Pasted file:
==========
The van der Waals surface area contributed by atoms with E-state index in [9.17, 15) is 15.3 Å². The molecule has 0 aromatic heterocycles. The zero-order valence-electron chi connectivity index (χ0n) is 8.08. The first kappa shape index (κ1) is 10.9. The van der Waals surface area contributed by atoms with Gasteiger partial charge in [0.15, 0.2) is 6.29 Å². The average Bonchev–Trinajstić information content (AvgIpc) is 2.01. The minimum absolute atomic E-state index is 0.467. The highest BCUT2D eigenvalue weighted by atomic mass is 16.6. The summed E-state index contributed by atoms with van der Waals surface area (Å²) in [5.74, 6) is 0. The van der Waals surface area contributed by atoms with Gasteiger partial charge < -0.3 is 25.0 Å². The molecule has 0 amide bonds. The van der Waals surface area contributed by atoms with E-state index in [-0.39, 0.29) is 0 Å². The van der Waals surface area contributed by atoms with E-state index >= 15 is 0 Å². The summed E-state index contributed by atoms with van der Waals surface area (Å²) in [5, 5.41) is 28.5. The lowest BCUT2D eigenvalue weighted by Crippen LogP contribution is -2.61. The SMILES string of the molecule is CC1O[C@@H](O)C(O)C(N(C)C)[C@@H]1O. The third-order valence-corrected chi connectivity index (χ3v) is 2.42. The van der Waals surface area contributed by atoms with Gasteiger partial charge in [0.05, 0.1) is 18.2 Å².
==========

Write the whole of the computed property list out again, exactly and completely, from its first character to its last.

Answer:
The van der Waals surface area contributed by atoms with E-state index in [9.17, 15) is 15.3 Å². The molecule has 0 aromatic heterocycles. The zero-order valence-electron chi connectivity index (χ0n) is 8.08. The first kappa shape index (κ1) is 10.9. The van der Waals surface area contributed by atoms with Gasteiger partial charge in [0.15, 0.2) is 6.29 Å². The average Bonchev–Trinajstić information content (AvgIpc) is 2.01. The minimum absolute atomic E-state index is 0.467. The highest BCUT2D eigenvalue weighted by atomic mass is 16.6. The summed E-state index contributed by atoms with van der Waals surface area (Å²) in [5.74, 6) is 0. The van der Waals surface area contributed by atoms with Gasteiger partial charge < -0.3 is 25.0 Å². The molecule has 0 amide bonds. The van der Waals surface area contributed by atoms with E-state index in [-0.39, 0.29) is 0 Å². The van der Waals surface area contributed by atoms with E-state index >= 15 is 0 Å². The summed E-state index contributed by atoms with van der Waals surface area (Å²) in [5, 5.41) is 28.5. The lowest BCUT2D eigenvalue weighted by Crippen LogP contribution is -2.61. The SMILES string of the molecule is CC1O[C@@H](O)C(O)C(N(C)C)[C@@H]1O. The third-order valence-corrected chi connectivity index (χ3v) is 2.42. The van der Waals surface area contributed by atoms with Gasteiger partial charge in [0.05, 0.1) is 18.2 Å².